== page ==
This in no way suggests Springsteen’s recent musical output is more simplistic and less meaningful than anything on Born To Run or The River. In fact, I would argue the opposite. There’s a greater depth to his past four or five albums because he understands his product is being used differently than it was when he was young, hungry and “rock ‘n roll’s future.” Springsteen, like Sinatra before him, has made his music more personal and thereby more iPod-, concert- and HBO special-ready. It’s a major difference from the music produced during Bruce’s peak years of popularity in the 1980s, when short stories that could serve as radio wallpaper were the order of the day. It’s no surprise both were Grammy winners long after their hit-making days ended.
These days, Springsteen has come to the point in his long career that Sinatra did in his “post-retirement” era: he’s got nothing left to prove, with nothing but a continuing self-imposed mandate to create great music. He’s not the only still-recording act who’s pre-sold with an audience that grew up on album rock, where every new album is still an event: U2 shares that honor, although a six-year gap between the last new album and the next hasn’t helped their cause any. While the fact that Bruce continues to be must-see-live probably goes without saying, what is worth noting is his evolution to showman who matches Sinatra’s knack for telling a story and setting up a song, and for paying tribute to the music that influenced him (or that he’s just always loved) with faithful reinterpretations of those songs in concert - including, perhaps surprisingly, “Royals,” during a recent show in Lorde’s hometown of Auckland, New Zealand (https://www.youtube.com/watch?v=e6VToqhUd-0).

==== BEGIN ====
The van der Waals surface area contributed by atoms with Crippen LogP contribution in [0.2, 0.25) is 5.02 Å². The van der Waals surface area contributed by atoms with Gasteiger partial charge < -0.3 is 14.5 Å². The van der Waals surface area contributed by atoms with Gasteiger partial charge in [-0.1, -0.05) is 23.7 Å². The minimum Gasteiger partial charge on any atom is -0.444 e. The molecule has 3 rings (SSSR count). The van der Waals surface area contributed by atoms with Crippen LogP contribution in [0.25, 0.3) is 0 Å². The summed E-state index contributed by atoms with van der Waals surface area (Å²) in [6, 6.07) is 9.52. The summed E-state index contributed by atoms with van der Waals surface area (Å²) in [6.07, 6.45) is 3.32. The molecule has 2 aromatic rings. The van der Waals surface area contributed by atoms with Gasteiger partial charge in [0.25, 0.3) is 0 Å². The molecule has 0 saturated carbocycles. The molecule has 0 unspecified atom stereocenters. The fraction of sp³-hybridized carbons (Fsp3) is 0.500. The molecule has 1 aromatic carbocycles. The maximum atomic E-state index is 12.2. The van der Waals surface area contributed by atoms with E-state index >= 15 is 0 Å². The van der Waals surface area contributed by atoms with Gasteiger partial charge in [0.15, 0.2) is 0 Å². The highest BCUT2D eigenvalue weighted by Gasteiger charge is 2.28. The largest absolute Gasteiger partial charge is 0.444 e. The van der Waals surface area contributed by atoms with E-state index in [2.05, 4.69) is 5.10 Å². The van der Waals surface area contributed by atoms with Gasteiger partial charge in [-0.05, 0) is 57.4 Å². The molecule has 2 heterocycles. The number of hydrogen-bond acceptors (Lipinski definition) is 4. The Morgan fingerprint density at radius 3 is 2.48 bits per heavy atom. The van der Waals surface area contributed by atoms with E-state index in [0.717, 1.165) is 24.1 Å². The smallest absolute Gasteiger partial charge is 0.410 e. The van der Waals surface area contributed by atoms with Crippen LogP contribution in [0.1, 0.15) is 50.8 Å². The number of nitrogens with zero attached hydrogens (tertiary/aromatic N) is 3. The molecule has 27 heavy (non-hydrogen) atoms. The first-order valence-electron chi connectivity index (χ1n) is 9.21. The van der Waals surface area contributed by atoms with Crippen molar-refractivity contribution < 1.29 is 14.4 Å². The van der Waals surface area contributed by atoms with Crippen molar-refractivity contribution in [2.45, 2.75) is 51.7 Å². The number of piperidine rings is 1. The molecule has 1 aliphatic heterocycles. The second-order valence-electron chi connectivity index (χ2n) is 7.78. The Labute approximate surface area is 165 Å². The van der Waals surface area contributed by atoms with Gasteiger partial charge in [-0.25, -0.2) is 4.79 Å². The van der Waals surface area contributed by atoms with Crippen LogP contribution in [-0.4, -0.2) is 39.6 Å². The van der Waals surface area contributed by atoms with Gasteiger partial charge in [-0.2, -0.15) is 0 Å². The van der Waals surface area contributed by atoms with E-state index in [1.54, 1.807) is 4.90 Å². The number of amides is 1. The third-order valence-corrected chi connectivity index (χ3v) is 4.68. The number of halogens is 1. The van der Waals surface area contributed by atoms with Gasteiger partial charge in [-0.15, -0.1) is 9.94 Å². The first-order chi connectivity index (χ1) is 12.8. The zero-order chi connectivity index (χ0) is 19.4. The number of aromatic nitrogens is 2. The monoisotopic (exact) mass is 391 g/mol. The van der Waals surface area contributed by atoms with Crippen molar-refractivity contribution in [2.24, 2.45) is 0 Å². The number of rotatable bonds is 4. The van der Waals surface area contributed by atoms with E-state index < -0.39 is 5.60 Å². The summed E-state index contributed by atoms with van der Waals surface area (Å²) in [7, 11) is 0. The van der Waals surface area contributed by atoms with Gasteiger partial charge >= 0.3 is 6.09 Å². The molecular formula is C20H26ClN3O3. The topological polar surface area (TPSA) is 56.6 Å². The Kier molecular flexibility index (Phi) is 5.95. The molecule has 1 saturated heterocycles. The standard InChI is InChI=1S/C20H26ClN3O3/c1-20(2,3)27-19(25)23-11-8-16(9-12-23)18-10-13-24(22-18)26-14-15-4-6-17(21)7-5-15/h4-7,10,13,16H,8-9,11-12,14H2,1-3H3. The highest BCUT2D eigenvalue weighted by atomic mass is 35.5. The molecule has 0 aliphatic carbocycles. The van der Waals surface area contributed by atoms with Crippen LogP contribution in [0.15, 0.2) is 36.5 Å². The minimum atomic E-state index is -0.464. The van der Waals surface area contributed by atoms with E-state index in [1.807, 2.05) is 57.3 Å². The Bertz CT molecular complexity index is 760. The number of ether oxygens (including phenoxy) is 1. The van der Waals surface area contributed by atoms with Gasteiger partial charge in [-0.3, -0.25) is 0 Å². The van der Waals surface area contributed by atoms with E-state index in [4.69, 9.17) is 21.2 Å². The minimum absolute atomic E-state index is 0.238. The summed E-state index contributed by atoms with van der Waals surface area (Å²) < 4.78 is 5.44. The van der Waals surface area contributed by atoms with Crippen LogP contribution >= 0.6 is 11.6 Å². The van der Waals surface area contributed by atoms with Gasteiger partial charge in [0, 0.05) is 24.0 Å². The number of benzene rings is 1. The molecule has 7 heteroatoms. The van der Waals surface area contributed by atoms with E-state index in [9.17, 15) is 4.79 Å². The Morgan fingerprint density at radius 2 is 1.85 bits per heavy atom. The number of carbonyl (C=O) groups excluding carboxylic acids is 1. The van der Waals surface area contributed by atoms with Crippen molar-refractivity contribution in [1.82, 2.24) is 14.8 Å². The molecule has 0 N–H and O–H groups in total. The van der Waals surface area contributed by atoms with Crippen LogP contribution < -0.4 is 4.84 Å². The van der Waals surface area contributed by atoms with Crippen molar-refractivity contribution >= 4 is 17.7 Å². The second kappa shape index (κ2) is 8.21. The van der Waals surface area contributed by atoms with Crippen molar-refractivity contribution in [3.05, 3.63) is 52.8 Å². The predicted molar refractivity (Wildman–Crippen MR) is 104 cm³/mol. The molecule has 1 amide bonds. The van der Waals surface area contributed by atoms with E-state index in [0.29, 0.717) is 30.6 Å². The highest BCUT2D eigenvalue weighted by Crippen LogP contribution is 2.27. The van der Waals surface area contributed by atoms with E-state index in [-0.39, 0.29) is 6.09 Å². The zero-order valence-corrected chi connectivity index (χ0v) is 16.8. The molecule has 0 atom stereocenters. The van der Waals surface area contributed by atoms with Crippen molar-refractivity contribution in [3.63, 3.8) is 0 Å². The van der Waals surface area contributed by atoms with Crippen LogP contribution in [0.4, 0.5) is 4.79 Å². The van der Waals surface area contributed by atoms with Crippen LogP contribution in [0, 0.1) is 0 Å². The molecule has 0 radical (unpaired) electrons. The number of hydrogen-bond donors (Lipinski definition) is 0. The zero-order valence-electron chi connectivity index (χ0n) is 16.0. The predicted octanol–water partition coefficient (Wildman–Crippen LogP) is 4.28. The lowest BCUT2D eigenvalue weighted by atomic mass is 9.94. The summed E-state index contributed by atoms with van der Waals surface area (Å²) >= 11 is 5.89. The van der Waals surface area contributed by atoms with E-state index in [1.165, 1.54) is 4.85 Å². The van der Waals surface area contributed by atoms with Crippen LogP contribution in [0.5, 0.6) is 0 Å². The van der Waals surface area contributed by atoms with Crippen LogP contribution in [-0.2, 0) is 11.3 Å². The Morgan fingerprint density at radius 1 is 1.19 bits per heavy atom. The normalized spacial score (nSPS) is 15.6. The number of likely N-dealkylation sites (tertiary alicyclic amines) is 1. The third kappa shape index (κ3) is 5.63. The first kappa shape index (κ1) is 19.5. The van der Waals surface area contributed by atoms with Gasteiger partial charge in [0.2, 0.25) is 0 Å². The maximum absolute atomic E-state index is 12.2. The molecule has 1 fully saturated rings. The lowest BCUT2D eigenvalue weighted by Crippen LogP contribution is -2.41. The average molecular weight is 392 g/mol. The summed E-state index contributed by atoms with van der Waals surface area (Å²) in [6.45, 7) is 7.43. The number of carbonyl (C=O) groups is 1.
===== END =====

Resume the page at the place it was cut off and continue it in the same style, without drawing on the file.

Just as Sinatra’s music and don’t-give-a-damn attitude defined so many of “the Greatest Generation,” Springsteen’s now does the same for the lower-end of the baby boomers (not to mention, quite often their children). For both performers, the power of their music has made it easy for fans to look the other way when it comes to controversies stirred by each – whether Sinatra’s “Rat Pack” behavior or Springsteen’s willingness to go against the grain politically. It could be that’s a big part of what both act’s fans love about their hero: neither shows or showed any fear. Sinatra sang “I’m Gonna Live Till I Die”; Springsteen reminds us he’s “Tougher Than The Rest.”
And sure enough, if you see Springsteen perform live these days, you can almost hear him say to everyone in the crowd unplugged from modern contemporary radio, ‘Don’t worry…we’re still the cool kids.’
I.R.S.: The Epilogue
It was the biggest party ever for the songs that ‘really shoulda’ been top 10, and you can re-live it all whenever you’d like at http://www.60s70s.org/IRS. Check the lists and hear the big Rewound Radio countdown with Bob Radil and myself. And the party’s still going on Facebook at https://www.facebook.com/groups/731369260214413/.
Hz So Good online (current issue and archive back to 2010) at http://www.60s70s.org/HzSoGood/.